Self-prescribed Ivermectin use is associated with a lower rate of seroconversion in health care workers diagnosed with COVID, in a dose-dependent response.

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Publisher: Contexto
Document Type: Report
Length: 2,184 words
Lexile Measure: 1530L

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Abstract :

Background: Over-the-counter use of ivermectin amongst other drugs as SARS-CoV-2 treatment has been increasingly common, despite the lack of evidence on its clinical efficacy. Objectiue: To evaluate the effect of ivermectin use on production of antibodies against SARS-CoV-2 in health care workers (HCW) diagnosed with COVID-19 and of Th1/Th2 cytokines by stimulated peripheral blood mononuclear cells of the same cohort (PBMCs). Methods: This cross-sectional study evaluated seroconversion and neutralizing antibodies production in HCW at Complexo Hospitalar Universitario Professor Edgard Santos (Salvador, Brazil), diagnosed with COVID-19 from May to July, 2020, as well as in uitro production of antibody against SARS-CoV-2 and Th1/Th2 cytokines. Analyses were performed between December 2020 and February 2021. Participants were stratified according to the use of ivermectin (= 1 dose vs. multiple doses) for treatment of COVID-19. Results: 45 HCW were included (62% women). Mean age was 39 years, and disease severity was similar across groups. Neutralizing antibodies were detected less frequently in multiple doses (70%) vs. = 1 dose (97%) groups, p = 0.02). PBMCs of patients in multiple doses group also were less likely to produce antibodies against SARS-CoV-2 following in uitro stimulation with purified spike protein in comparison with patients in = 1 dose group (p Conclusions: Although there was no evidence for differential disease severity upon ivermectin use for treatment of COVID-19 it was associated with more gastro-intestinal side-effects and impairment of anti-SARS-CoV2 antibodies production, in a dose dependent manner. This potentially impacts the effectiveness of immune response and the risk of reinfection and warrants additional studies for clarifying the mechanisms and consequences of such immunomodulatory effects.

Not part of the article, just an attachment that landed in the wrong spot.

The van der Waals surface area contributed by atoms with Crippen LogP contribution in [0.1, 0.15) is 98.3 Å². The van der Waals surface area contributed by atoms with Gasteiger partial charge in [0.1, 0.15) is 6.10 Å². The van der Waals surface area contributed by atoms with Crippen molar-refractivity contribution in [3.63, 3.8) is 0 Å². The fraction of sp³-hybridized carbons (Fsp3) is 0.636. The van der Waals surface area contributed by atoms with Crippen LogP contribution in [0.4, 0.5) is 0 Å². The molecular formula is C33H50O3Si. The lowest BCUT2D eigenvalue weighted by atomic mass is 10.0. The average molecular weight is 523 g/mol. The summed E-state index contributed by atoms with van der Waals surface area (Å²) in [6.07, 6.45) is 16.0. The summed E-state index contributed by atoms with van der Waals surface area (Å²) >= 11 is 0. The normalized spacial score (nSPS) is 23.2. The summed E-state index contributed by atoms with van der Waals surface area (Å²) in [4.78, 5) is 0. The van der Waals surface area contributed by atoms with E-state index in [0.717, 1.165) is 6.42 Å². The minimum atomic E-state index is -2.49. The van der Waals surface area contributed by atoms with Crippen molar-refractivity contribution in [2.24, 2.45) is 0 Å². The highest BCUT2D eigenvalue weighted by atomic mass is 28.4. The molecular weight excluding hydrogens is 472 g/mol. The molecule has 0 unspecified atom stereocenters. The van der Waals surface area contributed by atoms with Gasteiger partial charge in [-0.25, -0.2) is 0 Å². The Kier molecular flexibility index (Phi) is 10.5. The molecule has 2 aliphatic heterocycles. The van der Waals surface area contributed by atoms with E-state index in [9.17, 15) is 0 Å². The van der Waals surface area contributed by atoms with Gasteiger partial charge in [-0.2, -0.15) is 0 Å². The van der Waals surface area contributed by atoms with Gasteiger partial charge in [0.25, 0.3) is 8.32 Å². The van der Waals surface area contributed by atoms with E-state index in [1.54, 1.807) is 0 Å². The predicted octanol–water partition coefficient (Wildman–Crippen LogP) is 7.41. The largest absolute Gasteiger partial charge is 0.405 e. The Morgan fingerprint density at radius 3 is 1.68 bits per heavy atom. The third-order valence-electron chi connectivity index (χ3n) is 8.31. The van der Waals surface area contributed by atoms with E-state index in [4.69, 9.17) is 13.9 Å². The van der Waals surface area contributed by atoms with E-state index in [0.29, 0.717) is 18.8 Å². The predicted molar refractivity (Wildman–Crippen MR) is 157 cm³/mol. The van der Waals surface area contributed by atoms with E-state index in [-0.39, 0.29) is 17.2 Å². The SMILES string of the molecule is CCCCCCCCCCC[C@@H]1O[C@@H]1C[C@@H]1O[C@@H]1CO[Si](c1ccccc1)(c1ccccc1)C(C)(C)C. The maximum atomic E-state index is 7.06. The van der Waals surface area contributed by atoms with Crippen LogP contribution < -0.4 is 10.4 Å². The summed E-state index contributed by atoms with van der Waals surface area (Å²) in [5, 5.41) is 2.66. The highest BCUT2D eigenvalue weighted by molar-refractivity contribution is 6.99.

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Gale Document Number: GALE|A681748697